Wounded by Randy Rowley 5/1/08 ©


On the first day of February, eight friends, my son, Ryan, and I headed for a weekend FCS hog hunt with Texas Wild near Cross.  I killed two hogs – a 175 lb. boar and a 120 lb. sow, David Chalmers killed a 140 lb. boar, and Tim and Jesse Price both killed 50 lb. sows.  First-time guests Eddie Lee Toohey and Jim Bob Cohenour missed a sow, or we would have bagged six.  Still, with five hogs killed, it was our second-best hog hunt up to that date.

Jimmy Cohenour, a first-time guest on that hunt, was skunked.  After hunting two other ranches with the same results, Jimmy decided to develop his own hog ranch.  He bought 100 acres bordering the Colorado River near Blessing, installed an electric fence, except along the river, and then offered semi-guided hunts on it.  I decided to give it a try.

Ryan, his friend, Kelvin Cheung, and I arrived at Jimmy’s ranch on the evening of Ryan’s 18th birthday.  Jimmy’s 14-year-old son, Jim Bob, who ran hunting operations, recommended stalk hunting, but we asked to hunt from stands, as it would soon be dark.

Shortly after getting into their stand, Ryan and Kelvin had a herd of hogs come to their corn and hog bait.  A medium-sized boar fed on some slop just ten yards away from their stand.  Ryan shot it in the head with his Remington Model 7600 in .270.  Ryan was very excited as this was the first big game animal that he had killed.  It weighed 152 pounds.  We skinned, gutted, and quartered the hog, and then went to bed.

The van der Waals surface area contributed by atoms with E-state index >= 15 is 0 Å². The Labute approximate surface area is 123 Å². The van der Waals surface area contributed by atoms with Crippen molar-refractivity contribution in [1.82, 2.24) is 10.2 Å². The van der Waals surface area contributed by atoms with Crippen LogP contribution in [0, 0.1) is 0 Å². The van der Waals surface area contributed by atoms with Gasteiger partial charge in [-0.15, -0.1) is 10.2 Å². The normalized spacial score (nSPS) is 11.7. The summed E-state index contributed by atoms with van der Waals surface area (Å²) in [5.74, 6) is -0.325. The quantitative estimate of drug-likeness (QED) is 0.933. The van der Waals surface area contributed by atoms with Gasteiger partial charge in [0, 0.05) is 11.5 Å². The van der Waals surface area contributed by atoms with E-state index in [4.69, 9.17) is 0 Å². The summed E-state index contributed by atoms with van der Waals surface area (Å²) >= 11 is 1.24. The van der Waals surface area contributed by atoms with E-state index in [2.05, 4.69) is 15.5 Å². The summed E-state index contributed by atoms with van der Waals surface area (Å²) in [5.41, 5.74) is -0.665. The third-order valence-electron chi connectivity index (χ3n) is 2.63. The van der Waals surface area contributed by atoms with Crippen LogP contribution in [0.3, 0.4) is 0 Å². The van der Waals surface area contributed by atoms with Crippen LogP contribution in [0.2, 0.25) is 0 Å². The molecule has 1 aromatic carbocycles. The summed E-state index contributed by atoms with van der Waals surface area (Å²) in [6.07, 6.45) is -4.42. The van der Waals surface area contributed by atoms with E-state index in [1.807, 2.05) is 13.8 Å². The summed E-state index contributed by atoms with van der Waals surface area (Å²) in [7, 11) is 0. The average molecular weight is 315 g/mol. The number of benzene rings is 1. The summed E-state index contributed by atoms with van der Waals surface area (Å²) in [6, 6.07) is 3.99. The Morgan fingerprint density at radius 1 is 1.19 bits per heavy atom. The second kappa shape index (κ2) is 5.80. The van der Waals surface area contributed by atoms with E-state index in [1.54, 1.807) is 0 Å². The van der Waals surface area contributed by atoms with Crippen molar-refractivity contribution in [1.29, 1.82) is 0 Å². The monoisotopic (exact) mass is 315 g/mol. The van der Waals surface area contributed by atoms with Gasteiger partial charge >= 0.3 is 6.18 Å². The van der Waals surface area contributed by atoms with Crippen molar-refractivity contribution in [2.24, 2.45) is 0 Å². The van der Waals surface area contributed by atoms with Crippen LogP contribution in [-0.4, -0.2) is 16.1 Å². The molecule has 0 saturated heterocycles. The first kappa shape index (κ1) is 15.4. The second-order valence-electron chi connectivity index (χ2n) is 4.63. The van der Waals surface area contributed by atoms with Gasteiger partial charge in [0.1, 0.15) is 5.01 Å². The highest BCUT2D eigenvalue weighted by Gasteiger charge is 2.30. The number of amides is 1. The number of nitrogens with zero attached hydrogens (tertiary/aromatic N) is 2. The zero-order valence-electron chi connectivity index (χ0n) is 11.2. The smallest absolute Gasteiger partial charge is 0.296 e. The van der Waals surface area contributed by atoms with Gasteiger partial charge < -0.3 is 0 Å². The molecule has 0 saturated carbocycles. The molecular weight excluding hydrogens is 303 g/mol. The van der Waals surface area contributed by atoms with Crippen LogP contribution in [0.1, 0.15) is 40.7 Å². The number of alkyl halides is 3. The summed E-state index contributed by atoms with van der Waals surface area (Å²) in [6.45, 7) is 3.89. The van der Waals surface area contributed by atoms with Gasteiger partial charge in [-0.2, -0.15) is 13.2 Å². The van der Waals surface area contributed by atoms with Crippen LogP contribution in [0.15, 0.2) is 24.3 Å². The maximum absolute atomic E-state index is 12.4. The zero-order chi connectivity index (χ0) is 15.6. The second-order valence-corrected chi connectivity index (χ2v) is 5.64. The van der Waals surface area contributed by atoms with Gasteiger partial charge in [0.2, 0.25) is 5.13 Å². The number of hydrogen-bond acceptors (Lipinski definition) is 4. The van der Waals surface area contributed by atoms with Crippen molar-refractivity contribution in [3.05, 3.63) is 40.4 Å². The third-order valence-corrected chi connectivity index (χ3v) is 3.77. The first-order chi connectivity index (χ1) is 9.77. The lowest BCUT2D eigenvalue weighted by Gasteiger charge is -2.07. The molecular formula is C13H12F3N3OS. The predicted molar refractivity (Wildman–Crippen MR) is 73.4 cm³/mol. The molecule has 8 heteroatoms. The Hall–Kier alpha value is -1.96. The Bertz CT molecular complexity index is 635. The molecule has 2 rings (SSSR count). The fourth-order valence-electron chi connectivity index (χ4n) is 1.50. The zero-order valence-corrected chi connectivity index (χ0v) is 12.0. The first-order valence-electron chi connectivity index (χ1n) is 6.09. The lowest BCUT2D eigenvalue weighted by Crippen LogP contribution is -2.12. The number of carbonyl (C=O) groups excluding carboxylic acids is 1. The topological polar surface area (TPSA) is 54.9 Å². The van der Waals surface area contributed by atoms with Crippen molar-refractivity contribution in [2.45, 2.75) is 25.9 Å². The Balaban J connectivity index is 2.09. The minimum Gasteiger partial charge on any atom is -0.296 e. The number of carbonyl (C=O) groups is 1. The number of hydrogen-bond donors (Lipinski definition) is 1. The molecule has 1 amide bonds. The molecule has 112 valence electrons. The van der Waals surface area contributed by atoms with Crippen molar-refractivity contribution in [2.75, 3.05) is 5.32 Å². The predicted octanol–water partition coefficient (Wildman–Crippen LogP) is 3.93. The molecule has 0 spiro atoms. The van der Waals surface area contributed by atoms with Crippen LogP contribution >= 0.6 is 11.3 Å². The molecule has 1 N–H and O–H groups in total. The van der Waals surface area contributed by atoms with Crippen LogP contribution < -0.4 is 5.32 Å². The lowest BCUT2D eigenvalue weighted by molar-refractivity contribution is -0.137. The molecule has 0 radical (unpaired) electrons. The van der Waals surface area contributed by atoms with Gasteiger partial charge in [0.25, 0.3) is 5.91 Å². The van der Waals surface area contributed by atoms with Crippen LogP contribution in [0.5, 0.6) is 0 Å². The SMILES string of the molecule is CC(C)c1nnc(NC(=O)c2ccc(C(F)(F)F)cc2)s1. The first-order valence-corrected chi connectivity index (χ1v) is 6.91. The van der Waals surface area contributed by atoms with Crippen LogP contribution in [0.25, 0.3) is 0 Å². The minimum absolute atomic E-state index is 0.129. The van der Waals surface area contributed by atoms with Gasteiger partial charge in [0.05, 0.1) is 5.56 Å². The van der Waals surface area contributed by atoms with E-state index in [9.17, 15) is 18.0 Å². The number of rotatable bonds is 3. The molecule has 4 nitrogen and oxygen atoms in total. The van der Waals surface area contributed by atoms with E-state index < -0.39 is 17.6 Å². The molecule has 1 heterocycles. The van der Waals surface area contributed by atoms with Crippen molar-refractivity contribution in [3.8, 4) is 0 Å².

The following morning Jim Bob put me by a large fallen tree and told me to use it as a shooting rest.  He then went to a swampy area that the hogs liked to attempt to drive some towards me.

In a few minutes, I heard the unmistakable sound of several animals running through the woods.  A herd of about 50 pigs ran broadside about 40 yards in front of me.  Thinking that I would not get a better opportunity, I took a shot with my Remington Model 700 bolt-action in .25-06 and hit a medium-sized hog.

Ryan and Kelvin (who were observing from a 52-foot-tall stand) saw the hog lie down and reported that fact via our two-way radios.  Thinking that the hog had expired, Jim Bob and I went to retrieve it.  That proved to be a big mistake, as the hog ran off into thick woods, likely because he heard us coming towards him.

I despise wounding birds and animals.  I’m known to look for a wounded dove for half an hour – while ignoring dozens more that are flying over my head.  I believe that I am responsible for retrieving the wounded creature, and if it is not dead, dispatching it quickly.

God said to Adam and Eve in Genesis 1:28b (NKJV), “‘Be fruitful and multiply; fill the earth and subdue it; have dominion over the fish of the sea, over the birds of the air, and over every living thing that moves on the earth’”  Part of the responsibility of having dominion is to make quick kills to prevent suffering.